In total, approximately 4700 Finns were repressed in Karelia during the Great Terror, including about a thousand of the American Finns. 85% of repressed Finns were sentenced to death.


At first, the Soviet government actively encouraged them to come and build a bright future, and then the same government killed them like dogs. I don’t understand this logic.

Mihkel: Do you understand the logic of what is happening in Russia now?

No, I don’t understand … And what happened to the family that was left without Alexander?

Mihkel: Alexander’s wife, Ida, and their daughter Silva, my grandmother, who was 12 in 1938, were evicted from their apartment and sent to hard labor on Lake Onega - Oleniy Island. In Grandma Ida’s work documents, there is a stamp: “Stone mining”. And NKVD officers settled in their comfortable vacated apartment, which was typical for that time.


Paavo Alatalo and his wife Silva (daughter of Alexander Koskelainen) in Karelia. Photo: Mihkel Alatalo personal archive 


Have your family ever thought about moving to Finland or back to the USA?

Mihkel: At that time, the Second World War had already broken out, and a simple struggle for survival began. Only after Stalin’s death during the Khrushchev Thaw “ottepel” in 1957 did grandfather Paavo go to Finland for the first time to receive an inheritance from his Finnish relatives. He bought a Moskvich car there and drove it to Petrozavodsk. 

I was born in Petrozavodsk in 1972, I left for Finland from Russia only recently, in August 2022… However in the early 1990s, many ethnic finns started leaving Russia. Me too - I also left for Finland for some time, but after 6 years returned to Petrozavodsk. In Finland back then in 1995 and 1996 there was an economic crisis and unemployment. But in Russia, on the contrary - in these same years everyone was inspired. President Yeltsin, democracy…,  people said “Russia is rising from its knees.” I left Finland for good to go back to Petrozavodsk. But 2022 changed everything again.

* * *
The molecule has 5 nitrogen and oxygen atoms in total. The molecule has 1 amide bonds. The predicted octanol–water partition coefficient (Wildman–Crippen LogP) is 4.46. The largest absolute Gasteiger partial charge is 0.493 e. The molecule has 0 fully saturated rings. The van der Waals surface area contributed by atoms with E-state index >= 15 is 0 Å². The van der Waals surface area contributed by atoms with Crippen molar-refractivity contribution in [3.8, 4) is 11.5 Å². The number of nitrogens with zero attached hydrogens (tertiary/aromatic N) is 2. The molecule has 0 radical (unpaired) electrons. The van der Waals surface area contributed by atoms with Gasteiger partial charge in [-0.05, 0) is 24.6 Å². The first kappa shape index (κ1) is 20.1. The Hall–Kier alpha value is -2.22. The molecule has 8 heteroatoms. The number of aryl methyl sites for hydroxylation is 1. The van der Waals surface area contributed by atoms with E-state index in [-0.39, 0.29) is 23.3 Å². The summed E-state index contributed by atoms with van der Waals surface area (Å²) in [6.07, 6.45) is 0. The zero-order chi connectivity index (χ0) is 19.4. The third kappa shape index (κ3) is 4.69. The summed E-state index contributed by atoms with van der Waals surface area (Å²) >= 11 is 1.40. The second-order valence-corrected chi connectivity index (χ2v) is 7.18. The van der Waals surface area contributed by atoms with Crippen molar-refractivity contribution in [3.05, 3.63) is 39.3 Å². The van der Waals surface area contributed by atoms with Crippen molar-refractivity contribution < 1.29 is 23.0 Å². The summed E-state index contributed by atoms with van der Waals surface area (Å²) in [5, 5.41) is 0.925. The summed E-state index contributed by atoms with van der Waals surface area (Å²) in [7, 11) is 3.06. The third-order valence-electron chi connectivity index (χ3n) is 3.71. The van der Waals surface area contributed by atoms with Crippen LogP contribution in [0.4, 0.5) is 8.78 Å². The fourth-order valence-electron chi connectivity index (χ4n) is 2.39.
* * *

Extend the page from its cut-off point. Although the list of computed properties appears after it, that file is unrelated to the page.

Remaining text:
The Sandarmokh forest with mass graves of American Finns and many other nationalities is located 182 km from Petrozavodsk. Photo: Google maps. 

You said that you visit the mass grave in Sandarmokh every year. What do you think about when you’re there?

Mihkel: I think that Russia is turning to the past. Even 10 and 15 years ago, all the top officials of Karelia annually visited Sandarmokh, and took group photographs. And now it is forgotten. History is silenced today. To make a view as if everything was fine before, nothing bad could have happened. And if something bad did happen, it wasn’t us, it was someone else. 

That’s sad. Plus, because of the criminal case against the historian Yuri Dmitriev, who actually discovered Sandarmokh’s mass graves, officials do not want to get involved with it. 




Sandarmokh forest with mass graves of those who were shot dead by NKVD firing squads. Photo: Mihkel Alatalo 


What will such oblivion lead to?

Mihkel: A repetition of everything we have gone through. If you don’t know your history, you repeat it in circles.

By the way, did your grandmother Silva, the daughter of Alexander Koskelainen, become “loyal to the cause of the working class”?

Mihkel: Yes, sure! My grandmother had been an active communist in Karelia all her life until she died in 1998. - She always held leading positions in the Communist Party in Petrozavodsk. 

Why did she remain a devoted communist despite everything that happened to her father Alexander?  

Mihkel: She didn’t talk to me about this topic. But I can understand it. Propaganda back then worked no worse than today. If cruelty was explained in any way, it was either by excesses on the ground or by sabotage of specific individuals, and after Stalin’s death, he was blamed for everything. Even though I do think that it is Stalin’s fault, but in the Soviet Union they never dared to talk about the guilt of the Communist party in general or ever doubted the very idea of communism.


Mihkel Alatalo (left) and his friend Arto Rinne (also descendant of finnish immigrants to Karelia) met in Petrozavodsk in 2022. Photo: Mihkel Alatalo personal archive